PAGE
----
Here at Old St Labs we’re always looking for ways to improve the way we work. We are a small team so improving the way we develop and test product is paramount. We decided to say goodbye to GitHub and this post details our reasons and what we’ve learnt along the way.
We just want to make it clear that we love GitHub and we think what they have done for our community is fantastic. As we have grown we started to find problems in our deployment pipeline that set us on a hunt for alternatives.
Where it all began
Our development processes are centred around Continuous Integration. Testing is a first class citizen throughout our product development lifecycle. We deploy several times per day, for this reason ensuring that changes are well tested is paramount.
We made the leap into continuous integration coming from a rather crude use of fabric. This was something a few of us had experience with which made it a good choice in the early stages of the product. As the team grew so did our efforts into testing.
We wanted to get our test suite running as a pre requisite to deployments which is when we signed up for circle-ci. We continued to deploy via fabric providing the tests passed on circle-ci. We opted to continue with this approach so that we had time to adjust to this change in process. After a few more weeks testing, we started deploying to production. Our continuous integration system (CI) system was born.
Can you smell ice?
After a while, with continuous integration in place, we started to have reservations about certain aspects of the system.
1. During a certain period GitHub were having to mitigate constant DDOS attacks. Our entire deployment process hinged on GitHub which was pretty frustrating during these outages. We noticed builds not starting on circle-ciin a few cases as web hooks got lost or never sent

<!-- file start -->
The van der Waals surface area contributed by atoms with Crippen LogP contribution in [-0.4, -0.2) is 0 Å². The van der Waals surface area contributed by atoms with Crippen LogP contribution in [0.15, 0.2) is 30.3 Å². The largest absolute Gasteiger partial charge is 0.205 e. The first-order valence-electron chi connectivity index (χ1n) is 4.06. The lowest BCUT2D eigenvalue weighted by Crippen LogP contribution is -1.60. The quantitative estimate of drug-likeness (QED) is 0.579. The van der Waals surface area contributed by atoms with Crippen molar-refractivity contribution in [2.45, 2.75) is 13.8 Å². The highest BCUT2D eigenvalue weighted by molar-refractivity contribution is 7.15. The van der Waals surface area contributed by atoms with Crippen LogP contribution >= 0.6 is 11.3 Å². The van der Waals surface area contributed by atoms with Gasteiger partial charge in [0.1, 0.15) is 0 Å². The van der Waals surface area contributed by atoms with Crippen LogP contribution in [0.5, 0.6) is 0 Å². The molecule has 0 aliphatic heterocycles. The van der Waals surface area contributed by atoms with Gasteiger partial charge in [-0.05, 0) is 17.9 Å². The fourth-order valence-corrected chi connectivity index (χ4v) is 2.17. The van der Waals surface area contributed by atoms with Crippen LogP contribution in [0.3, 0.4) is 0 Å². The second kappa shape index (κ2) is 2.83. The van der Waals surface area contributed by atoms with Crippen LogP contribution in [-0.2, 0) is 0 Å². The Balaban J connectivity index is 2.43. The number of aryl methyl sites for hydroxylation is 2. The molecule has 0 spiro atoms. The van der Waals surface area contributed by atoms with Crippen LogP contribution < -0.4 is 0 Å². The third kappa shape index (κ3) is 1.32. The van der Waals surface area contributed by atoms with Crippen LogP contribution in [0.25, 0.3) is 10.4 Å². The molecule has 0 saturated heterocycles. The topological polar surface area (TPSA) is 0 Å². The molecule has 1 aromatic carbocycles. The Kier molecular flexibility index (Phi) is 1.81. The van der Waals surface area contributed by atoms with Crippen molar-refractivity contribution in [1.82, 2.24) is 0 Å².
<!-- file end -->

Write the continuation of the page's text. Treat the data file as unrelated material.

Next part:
2. Our infrastructure sits on top of AWS inside of a VPN. Security is a big thing for us in the enterprise space. We had scoured the web and foundFreight, a tool from the team behind Sentry, which acted as the deployment API. Even though it solved a lot of problems for us, the fact that we had part of the infrastructure open so builds could triggered made us nervous. (we should note that freight was pre-production release during our use and it was even great then)
3. As the number of builds ramped up we noticed a significant slow down in our ability to get changes live. We were running a single container on circle-ci which just wasn’t enough. The hefty $50 price tag for extra containers didn’t appeal either (especially given their average performance).
4. GitHub’s change in pricing model was also a contributing factor to our decision to leave. We had more team members than private repos. Paying $9 for team members that only review issues seemed excessive.
Saying hello to GitLab
A friend of ours had recently been implementing an interesting architecture with docker. We had also been exploring what docker had to offer so we got together to nerd out and chat all things dev-ops. He mentioned that they had decided to switch to a self hosted GitLab installation and began reeling off the long list of benefits. We were immediately sold.
A few members of the team had worked with GitLab before but it was clear it had come a long way since then. So what was all the excitement about?
GitLab community edition comes with an integrated CI system! This was a massive sell point for us. We could self host the entire thing inside of our VPN and stop exposing APIS to allow external services to trigger deployments. GitLab’s multi-runner has been great to use, it’s feature packed and best of all its been extremely stable.
Having your code, pull-requests and build information all in one place is a really great thing. Having all the information in one place has helped to keep the development and QA teams aligned.
Another huge factor in our decision making is the fact that GitLab is totally free. It’s testament to our community that something as feature rich as GitLab is free for people to use!
Whilst maintaining the GitLab service was a consideration, we felt that being able to react to issues was better than our process completely collapsing during GitHub outages.
All in all we have been extremely happy with our decision. We’ would certainly recommend it to anyone looking to take more control from their CI processes.